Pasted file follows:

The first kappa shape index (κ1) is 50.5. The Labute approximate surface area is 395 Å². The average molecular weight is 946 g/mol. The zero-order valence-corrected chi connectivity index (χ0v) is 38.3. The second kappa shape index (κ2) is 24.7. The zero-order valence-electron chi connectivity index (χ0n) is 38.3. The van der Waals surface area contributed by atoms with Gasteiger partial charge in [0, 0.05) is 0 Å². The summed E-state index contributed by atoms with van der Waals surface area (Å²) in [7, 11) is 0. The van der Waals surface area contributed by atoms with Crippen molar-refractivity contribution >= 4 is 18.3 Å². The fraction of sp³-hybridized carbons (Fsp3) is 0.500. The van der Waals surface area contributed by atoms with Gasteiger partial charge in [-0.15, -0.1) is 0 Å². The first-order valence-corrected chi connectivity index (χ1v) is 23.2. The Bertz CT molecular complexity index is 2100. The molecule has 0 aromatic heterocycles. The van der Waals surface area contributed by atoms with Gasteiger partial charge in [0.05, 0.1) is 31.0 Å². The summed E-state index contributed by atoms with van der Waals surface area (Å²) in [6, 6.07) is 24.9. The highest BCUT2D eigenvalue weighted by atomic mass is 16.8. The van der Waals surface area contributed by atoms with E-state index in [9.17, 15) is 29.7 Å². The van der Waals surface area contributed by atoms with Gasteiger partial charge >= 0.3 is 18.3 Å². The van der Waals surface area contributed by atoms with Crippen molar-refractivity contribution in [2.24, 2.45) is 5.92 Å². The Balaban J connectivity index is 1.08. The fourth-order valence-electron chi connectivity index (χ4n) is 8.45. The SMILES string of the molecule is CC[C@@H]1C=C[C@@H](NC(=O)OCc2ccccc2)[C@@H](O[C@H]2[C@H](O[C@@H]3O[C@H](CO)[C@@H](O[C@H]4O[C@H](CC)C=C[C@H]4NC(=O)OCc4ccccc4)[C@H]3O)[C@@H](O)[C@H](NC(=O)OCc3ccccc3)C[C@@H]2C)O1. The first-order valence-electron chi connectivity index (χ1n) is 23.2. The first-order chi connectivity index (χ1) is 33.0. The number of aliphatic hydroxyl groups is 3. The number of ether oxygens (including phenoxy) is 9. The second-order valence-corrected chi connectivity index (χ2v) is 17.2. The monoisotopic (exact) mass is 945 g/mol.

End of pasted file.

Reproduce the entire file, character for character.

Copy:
The first kappa shape index (κ1) is 50.5. The Labute approximate surface area is 395 Å². The average molecular weight is 946 g/mol. The zero-order valence-corrected chi connectivity index (χ0v) is 38.3. The second kappa shape index (κ2) is 24.7. The zero-order valence-electron chi connectivity index (χ0n) is 38.3. The van der Waals surface area contributed by atoms with Gasteiger partial charge in [0, 0.05) is 0 Å². The summed E-state index contributed by atoms with van der Waals surface area (Å²) in [7, 11) is 0. The van der Waals surface area contributed by atoms with Crippen molar-refractivity contribution >= 4 is 18.3 Å². The fraction of sp³-hybridized carbons (Fsp3) is 0.500. The van der Waals surface area contributed by atoms with Gasteiger partial charge in [-0.15, -0.1) is 0 Å². The first-order valence-corrected chi connectivity index (χ1v) is 23.2. The Bertz CT molecular complexity index is 2100. The molecule has 0 aromatic heterocycles. The van der Waals surface area contributed by atoms with Gasteiger partial charge in [0.05, 0.1) is 31.0 Å². The summed E-state index contributed by atoms with van der Waals surface area (Å²) in [6, 6.07) is 24.9. The highest BCUT2D eigenvalue weighted by atomic mass is 16.8. The van der Waals surface area contributed by atoms with E-state index in [9.17, 15) is 29.7 Å². The van der Waals surface area contributed by atoms with Gasteiger partial charge >= 0.3 is 18.3 Å². The van der Waals surface area contributed by atoms with Crippen molar-refractivity contribution in [2.24, 2.45) is 5.92 Å². The Balaban J connectivity index is 1.08. The fourth-order valence-electron chi connectivity index (χ4n) is 8.45. The SMILES string of the molecule is CC[C@@H]1C=C[C@@H](NC(=O)OCc2ccccc2)[C@@H](O[C@H]2[C@H](O[C@@H]3O[C@H](CO)[C@@H](O[C@H]4O[C@H](CC)C=C[C@H]4NC(=O)OCc4ccccc4)[C@H]3O)[C@@H](O)[C@H](NC(=O)OCc3ccccc3)C[C@@H]2C)O1. The first-order valence-electron chi connectivity index (χ1n) is 23.2. The first-order chi connectivity index (χ1) is 33.0. The number of aliphatic hydroxyl groups is 3. The number of ether oxygens (including phenoxy) is 9. The second-order valence-corrected chi connectivity index (χ2v) is 17.2. The monoisotopic (exact) mass is 945 g/mol.